The authors of this miserable diatribe finally come up with a statement so awful that it would take a new long compound German word to capture just how cynical and patronising it is. They manage to accept that Russia is the aggressor, but claim: “Even legitimate resistance to an aggressor is at some point an intolerable disproportion.
    The last sentence is simply unanswerable fact.
    If you're going to be tortured and killed whether you fight or whether you give in without a fight, it is not 'unanswerable fact' that it is 'intolerable disproportion' to at least take some of the mofos with you. And that is clearly what is happening in Ukraine.
    I don't blame anyone in Ukraine for fighting the invasion. I merely state that there is absolutely a point at which supporting their continued brave resistance becomes untenable. Everyone, and every polity, must decide where their personal and collective point is.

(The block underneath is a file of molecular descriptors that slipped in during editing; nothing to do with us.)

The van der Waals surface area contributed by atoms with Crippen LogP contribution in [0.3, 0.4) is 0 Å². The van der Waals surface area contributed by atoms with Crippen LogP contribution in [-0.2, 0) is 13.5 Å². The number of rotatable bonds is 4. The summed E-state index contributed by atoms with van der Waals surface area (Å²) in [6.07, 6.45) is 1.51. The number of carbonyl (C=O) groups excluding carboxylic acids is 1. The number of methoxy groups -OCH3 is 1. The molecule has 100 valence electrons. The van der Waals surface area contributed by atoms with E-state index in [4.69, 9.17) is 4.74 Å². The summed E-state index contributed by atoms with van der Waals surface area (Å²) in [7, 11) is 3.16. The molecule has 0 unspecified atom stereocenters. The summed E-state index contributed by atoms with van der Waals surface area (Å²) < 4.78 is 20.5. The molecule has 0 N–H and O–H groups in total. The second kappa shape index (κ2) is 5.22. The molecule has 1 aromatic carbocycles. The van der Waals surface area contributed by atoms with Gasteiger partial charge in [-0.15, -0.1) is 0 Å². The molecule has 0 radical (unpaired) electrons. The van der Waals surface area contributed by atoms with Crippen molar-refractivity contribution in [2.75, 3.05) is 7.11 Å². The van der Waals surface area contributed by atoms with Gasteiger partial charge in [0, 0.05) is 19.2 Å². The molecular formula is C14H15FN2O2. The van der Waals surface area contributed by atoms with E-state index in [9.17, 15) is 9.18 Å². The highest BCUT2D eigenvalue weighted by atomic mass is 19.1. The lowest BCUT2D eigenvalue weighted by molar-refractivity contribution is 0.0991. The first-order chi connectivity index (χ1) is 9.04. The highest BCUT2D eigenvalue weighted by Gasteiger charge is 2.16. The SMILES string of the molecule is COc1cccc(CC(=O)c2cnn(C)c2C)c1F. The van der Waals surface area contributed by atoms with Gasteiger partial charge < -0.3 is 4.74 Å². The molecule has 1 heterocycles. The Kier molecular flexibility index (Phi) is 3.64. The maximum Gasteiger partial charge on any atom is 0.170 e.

One might very reasonably claim exactly the opposite. That there is a point at which continuing the invasion becomes untenable. I personally think that is a far more likely outcome than the one you seem to prefer.
    No, that's undoutedly true too, of course it is. It may or may not be a likelier outcome.
    Don't you think that the likelihood of that outcome might be influenced by the level of support Ukraine gets from its allies?

    I think even you would argue that US support for Britain during WW2 was in its narrow national interest so it is possible to combine being on the right side and being strategic.
    US support for Britain afaicg involved selling us what we needed, at full price, for which we liquidated the Empire, and put the rest on our credit card, which we paid over the next decades. Of course that was in their national interest.

    Their support after war was declared on them lead to them having bases all over the UK, and created a permanent defence alliance with a junior partner, one that as late as the 30's had been a serious economical competitor and geopolitical player.